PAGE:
God said it,
Jesus did it,
I believe it,
That settles it.
Then I was introduced to a Pentecostal ministry. Being filled with the Spirit, in spite of what that pastor said, was never portrayed the same way. It was always a heavily experiential occurrence. It had “evidence” associated with it. I was supposed to believe and receive without dependence on feelings, but if I didn’t speak in tongues, then I must not have it.
This led to a two-years-long succession of trips to the altar, frequent mouth massages in vain attempts to coax out a prayer language, and enough slaps on my forehead to cause whiplash (euphemistically referred to as “laying on hands”).
It seemed that being filled with the Spirit involved plenty of feeling, which means that I could not receive it the same way I did salvation. It was defined as an experience and if I felt nothing, then I experienced nothing. And no matter how hard I tried, I couldn’t force it to happen. I always had the sense that God had to do the filling, that is, he had to make me feel it, or it was not valid.
(For the record, I did eventually speak in tongues, and still do, but it started when I was alone, not at the altar, and without the aid of anyone massaging my mouth. And at the beginning, with no ecstatic feelings. Also for the record, an experience of ecstasy did come at a later time.)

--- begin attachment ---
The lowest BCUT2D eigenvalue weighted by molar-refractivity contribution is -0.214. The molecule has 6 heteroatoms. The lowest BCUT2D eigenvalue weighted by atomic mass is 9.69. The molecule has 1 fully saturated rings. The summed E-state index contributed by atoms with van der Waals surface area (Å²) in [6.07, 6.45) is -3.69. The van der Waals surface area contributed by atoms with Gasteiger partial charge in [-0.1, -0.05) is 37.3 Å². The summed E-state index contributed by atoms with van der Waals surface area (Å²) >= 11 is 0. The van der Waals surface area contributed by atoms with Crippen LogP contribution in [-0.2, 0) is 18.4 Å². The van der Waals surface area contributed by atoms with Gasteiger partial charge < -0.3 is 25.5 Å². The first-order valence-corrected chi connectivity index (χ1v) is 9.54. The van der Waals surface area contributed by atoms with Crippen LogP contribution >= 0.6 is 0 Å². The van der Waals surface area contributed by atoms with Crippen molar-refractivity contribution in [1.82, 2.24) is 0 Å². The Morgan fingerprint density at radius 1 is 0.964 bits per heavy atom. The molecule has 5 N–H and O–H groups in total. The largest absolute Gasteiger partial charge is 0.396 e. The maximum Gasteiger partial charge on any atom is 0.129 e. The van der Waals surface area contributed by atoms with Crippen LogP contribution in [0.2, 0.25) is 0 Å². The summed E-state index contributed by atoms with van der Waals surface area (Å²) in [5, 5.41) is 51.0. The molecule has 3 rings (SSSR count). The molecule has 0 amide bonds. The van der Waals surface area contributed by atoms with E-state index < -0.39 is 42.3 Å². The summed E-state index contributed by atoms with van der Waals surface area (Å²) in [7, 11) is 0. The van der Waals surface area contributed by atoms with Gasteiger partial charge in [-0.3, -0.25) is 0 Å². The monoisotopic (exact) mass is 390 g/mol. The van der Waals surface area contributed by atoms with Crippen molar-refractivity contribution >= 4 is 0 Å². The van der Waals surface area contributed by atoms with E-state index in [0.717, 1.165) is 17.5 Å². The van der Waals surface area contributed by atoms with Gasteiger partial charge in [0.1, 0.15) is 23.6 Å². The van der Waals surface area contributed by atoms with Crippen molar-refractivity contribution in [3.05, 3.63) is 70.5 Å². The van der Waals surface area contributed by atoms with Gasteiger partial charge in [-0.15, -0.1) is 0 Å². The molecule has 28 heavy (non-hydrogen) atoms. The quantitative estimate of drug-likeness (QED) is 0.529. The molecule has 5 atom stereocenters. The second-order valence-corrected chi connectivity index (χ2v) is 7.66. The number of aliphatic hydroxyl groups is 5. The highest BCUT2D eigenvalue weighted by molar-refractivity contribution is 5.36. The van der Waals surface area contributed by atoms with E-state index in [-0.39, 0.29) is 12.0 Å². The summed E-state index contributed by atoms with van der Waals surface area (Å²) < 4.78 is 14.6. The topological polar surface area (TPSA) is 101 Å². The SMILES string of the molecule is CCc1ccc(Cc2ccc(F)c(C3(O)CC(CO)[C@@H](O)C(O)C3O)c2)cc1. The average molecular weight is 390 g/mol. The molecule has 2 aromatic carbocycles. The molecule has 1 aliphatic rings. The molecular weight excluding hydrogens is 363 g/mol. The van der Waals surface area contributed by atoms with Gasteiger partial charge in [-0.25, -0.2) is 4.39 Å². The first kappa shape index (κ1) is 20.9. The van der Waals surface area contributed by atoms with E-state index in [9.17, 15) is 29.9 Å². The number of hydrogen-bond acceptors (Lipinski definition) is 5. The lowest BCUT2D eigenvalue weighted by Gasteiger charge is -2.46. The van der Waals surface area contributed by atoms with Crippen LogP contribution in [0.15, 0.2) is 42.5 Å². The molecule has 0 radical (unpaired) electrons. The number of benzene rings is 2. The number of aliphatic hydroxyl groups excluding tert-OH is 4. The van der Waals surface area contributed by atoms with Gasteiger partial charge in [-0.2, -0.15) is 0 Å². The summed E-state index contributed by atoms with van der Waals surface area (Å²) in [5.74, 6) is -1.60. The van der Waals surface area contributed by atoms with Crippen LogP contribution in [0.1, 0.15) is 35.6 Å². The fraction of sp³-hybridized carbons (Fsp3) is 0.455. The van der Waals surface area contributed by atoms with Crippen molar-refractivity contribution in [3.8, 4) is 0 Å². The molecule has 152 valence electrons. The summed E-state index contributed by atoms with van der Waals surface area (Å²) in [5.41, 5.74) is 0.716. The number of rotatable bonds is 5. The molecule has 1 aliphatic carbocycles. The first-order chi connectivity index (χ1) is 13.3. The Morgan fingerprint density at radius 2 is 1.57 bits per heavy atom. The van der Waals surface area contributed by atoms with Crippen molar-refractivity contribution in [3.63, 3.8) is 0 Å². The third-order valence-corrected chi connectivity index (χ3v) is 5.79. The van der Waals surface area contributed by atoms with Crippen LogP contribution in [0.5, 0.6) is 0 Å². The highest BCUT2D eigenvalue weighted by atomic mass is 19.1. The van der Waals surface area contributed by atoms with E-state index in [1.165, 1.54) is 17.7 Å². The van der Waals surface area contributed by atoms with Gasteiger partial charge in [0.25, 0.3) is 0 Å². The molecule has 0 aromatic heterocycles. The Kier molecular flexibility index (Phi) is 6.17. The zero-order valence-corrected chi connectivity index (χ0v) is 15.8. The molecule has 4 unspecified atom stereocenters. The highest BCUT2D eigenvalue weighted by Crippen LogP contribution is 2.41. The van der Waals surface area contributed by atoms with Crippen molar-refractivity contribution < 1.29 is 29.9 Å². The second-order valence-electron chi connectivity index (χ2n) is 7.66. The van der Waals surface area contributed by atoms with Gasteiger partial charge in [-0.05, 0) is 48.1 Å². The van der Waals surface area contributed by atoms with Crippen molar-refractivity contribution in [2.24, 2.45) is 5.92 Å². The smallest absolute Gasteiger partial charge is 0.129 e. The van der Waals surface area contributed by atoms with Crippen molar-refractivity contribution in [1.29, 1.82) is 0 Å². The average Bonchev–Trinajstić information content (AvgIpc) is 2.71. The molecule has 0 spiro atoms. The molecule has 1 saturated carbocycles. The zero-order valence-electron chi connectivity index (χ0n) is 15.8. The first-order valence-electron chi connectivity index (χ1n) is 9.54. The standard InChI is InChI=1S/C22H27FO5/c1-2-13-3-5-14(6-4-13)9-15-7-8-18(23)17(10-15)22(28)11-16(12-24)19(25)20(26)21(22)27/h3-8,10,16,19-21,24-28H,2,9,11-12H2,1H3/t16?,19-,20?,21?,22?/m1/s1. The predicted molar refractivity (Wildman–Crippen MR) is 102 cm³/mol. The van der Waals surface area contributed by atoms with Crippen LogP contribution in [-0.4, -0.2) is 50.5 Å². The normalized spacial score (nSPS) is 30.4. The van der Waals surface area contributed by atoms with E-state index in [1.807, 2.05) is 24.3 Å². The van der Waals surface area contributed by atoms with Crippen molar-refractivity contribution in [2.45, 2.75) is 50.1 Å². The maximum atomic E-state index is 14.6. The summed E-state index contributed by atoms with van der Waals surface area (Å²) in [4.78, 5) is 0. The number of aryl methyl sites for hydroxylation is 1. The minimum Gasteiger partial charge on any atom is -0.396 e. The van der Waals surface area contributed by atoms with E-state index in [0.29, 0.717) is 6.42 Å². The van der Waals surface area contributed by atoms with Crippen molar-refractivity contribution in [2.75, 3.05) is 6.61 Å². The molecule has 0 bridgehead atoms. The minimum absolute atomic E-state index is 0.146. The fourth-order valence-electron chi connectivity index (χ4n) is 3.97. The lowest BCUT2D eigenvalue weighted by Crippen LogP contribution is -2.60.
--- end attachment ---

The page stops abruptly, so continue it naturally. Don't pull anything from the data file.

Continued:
Biblical accounts seemed to confirm the idea of ecstatic experience. Acts 2 describes a dramatic expression of the Holy Spirit’s presence. Visible tongues of fire rested on the believers, they spoke in tongues and the crowd that gathered to witness the spectacle thought the believers were all drunk. The Apostle Paul linked drunkenness, or at least the appearance of drunkenness, with the Spirit.
Do not get drunk on wine, which leads to debauchery. Instead, be filled with the Spirit. (Ephesians 5:18)
All around me were people who embraced the idea of drunkenness as proof of the Spirit’s presence. “Drunk in the Spirit” was held out as a kind of measuring standard for “filled with the Spirit.” The drunker you get, the more filled you are. No one actually said those words, but their actions spoke clearly enough. A worship service wasn’t good unless you had trouble standing up afterwards.